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Oddú of the Year 2013: A Glance at Lukumi Communities around the World

Ó fe jèkí té Olúwo sè èla awo, èrí ikin la wa sé, ó fe jèki tè Olúwo sè èla awo, èrí ikin la wa sé èla awo.

Ó fe jèkí té Olúwo sè èla awo, èrí ikin la wa sé, ó fe jèki tè Olúwo sè èla awo, èrí ikin la wa sé èla awo.

The Oddu of the Year is an interesting subject that gives us Santeros plenty to talk about for the month of January and the rest of the year. I remember when it was only one Oddu, the one done by the Comision de la Letra del Año in Cuba and we all waited eagerly to hear which Orishas came ruling for the year, that was before the Internet. Now, there are many different versions of the Oddu, in Cuba there are a couple and there are groups that prefer one over the other. There are also versions done by region which is quite reasonable because each country has particularities and their own sets of social and political issues that are addressed on those oddú. I guess you can look at it almost like a barometer for collective karma for the year…even if karma is a concept foreign to the Lukumi, or not part of our culture.

In any case, I like to do a comparison between the different oddús because it is interesting to see the trends and what common subjects emerge for santeros and the community at large. I will start by posting the full readings this year, whenever available and then run the comparisons as I have done before.
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One Bread Pudding, Two Happy Orisha

 

A delicious creation for Aganjú or for Oggún.

A delicious creation for Aganjú or for Oggún.

In our ilé we celebrate two anniversaries in the month of December. Mine is on December 12th and my husband’s is on the 13th. As you can imagine, there are tons of offerings set on the altar, particularly lots of fresh fruit. It is tradition in my ilé to share fruit with guests as they leave to go home, but having a double anniversary and a double shrine we had so much fruit that I had to find a way to use it creatively. Of course, some people pick pieces and use them for cleansings, but there are so many cleansings one can do. So I decided to create a few sweet treats for the Orisha and some to share with my family with the remaining fruit.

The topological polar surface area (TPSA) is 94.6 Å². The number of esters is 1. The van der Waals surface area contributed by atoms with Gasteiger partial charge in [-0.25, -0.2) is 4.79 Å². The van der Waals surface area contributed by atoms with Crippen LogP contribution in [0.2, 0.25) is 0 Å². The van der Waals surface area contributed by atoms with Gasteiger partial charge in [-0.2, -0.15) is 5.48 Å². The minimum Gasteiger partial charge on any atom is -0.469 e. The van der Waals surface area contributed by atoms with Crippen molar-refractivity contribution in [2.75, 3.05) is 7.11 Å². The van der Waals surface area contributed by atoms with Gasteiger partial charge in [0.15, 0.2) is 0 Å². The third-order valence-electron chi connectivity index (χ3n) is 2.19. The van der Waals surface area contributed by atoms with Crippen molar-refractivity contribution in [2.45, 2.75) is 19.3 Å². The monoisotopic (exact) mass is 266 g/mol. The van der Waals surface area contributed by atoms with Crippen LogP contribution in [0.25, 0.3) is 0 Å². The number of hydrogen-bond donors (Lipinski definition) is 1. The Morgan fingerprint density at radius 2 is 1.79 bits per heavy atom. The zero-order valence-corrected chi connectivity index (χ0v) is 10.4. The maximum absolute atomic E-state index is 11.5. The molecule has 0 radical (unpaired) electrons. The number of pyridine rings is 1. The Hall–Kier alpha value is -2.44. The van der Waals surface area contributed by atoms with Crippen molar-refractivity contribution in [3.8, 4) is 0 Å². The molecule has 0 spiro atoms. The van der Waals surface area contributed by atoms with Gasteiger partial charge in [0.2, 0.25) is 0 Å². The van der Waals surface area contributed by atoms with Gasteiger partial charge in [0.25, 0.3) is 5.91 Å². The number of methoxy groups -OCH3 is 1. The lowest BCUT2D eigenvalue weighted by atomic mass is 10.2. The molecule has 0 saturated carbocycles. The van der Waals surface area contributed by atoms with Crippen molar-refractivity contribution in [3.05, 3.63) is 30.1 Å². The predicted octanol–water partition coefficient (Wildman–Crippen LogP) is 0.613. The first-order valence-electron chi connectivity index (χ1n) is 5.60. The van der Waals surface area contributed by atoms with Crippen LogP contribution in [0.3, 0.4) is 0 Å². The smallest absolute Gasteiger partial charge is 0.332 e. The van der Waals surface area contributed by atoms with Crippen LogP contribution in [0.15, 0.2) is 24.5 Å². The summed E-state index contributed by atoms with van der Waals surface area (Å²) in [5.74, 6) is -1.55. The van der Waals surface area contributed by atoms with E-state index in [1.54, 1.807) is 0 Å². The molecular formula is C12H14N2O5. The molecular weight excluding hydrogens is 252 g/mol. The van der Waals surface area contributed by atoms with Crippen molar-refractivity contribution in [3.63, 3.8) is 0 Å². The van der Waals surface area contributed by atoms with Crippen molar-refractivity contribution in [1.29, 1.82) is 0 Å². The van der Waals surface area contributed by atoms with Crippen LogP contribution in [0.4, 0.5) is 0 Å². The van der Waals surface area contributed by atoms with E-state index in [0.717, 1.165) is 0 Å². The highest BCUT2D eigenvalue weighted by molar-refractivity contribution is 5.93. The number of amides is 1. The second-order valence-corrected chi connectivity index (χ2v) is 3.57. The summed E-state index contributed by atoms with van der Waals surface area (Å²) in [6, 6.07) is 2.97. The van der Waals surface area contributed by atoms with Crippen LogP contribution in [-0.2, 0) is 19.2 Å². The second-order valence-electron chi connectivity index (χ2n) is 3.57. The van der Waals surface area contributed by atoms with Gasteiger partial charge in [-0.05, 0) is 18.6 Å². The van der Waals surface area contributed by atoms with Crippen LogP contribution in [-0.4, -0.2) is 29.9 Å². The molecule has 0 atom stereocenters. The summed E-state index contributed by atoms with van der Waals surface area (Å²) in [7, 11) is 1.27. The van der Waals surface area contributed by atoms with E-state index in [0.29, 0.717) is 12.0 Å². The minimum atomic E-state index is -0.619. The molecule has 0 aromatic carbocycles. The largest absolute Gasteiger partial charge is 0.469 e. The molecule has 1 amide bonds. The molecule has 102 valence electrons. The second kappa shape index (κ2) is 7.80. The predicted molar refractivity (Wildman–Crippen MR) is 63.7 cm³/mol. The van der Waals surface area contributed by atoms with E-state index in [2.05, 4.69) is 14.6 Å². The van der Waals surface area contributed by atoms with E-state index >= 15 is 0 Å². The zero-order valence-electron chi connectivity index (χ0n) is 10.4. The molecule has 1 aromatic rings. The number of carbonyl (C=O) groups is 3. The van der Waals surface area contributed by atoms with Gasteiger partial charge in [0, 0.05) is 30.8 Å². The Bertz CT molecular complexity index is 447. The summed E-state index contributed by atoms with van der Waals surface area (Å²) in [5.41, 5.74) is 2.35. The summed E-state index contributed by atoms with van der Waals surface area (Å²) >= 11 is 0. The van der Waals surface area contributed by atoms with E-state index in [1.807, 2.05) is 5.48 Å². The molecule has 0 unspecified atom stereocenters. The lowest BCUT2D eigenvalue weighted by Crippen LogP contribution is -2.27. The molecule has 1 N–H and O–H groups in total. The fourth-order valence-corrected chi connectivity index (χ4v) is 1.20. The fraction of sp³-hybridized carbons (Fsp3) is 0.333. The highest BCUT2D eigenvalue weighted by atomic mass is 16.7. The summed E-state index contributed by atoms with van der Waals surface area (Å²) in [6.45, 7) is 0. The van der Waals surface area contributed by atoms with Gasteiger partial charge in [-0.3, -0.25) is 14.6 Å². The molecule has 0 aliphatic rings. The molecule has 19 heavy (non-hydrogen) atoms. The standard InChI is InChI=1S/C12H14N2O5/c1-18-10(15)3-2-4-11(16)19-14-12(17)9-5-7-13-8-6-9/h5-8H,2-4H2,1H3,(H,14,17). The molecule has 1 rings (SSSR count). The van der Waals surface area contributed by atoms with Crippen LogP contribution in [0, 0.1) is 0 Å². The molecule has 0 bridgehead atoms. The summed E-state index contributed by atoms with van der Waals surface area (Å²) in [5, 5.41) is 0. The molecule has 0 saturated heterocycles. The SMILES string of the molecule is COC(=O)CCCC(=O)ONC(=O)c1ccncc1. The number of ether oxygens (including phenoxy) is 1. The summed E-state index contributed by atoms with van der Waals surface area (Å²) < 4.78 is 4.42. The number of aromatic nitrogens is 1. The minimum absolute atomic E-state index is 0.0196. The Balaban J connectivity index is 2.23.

Since my father in Osha is Aganjú I always have plenty of pineapples and they usually take a bit to ripen, so I had 3 delicious pineapples in my hands today and inspiration to cook and offer a nice dish to my orisha and to make enough for my family to share. One of them, BBQ Pineapple Hot and Sweet Chicken, was only for the dinner table. The other one, Hawaiian Bread Coconut and Pineapple Pudding was a dessert and a sweet offering to the orisha. Pineapples are a favorite of to both Aganjú and Oggún, so you can certainly say that you can have One Bread Pudding and two happy Orisha.

By the way, it is good to mention that bread pudding is also a favorite of Obatalá. You can adapt a basic bread pudding to please most any orisha, substitute the fruit with mashed fruit bread for Obatalá. If you want to please Oshun, try using freshly roasted pieces of butternut squash and for Yemayá try substituting the coconut milk with fresh watermelon juice and serving it with watermelon simple syrup.

Hawaiian Bread Coconut and Pineapple Pudding

Ingredients:

1 Package of Pineapple bread (12 pack dinner rolls)*

3 eggs

1 cup of coconut milk

2/3 cup of brown sugar

1 teaspoon of rum flavoring

1 teaspoon of ground cinnamon

¼ teaspoon of nutmeg

½ teaspoon of lime zest

3 teaspoons of melted butter

1 cup of chopped pineapple

* You can substitute this kind of bread by any sweet bread rolls.  I used King’s Hawaiian Bread Rolls.

Procedure: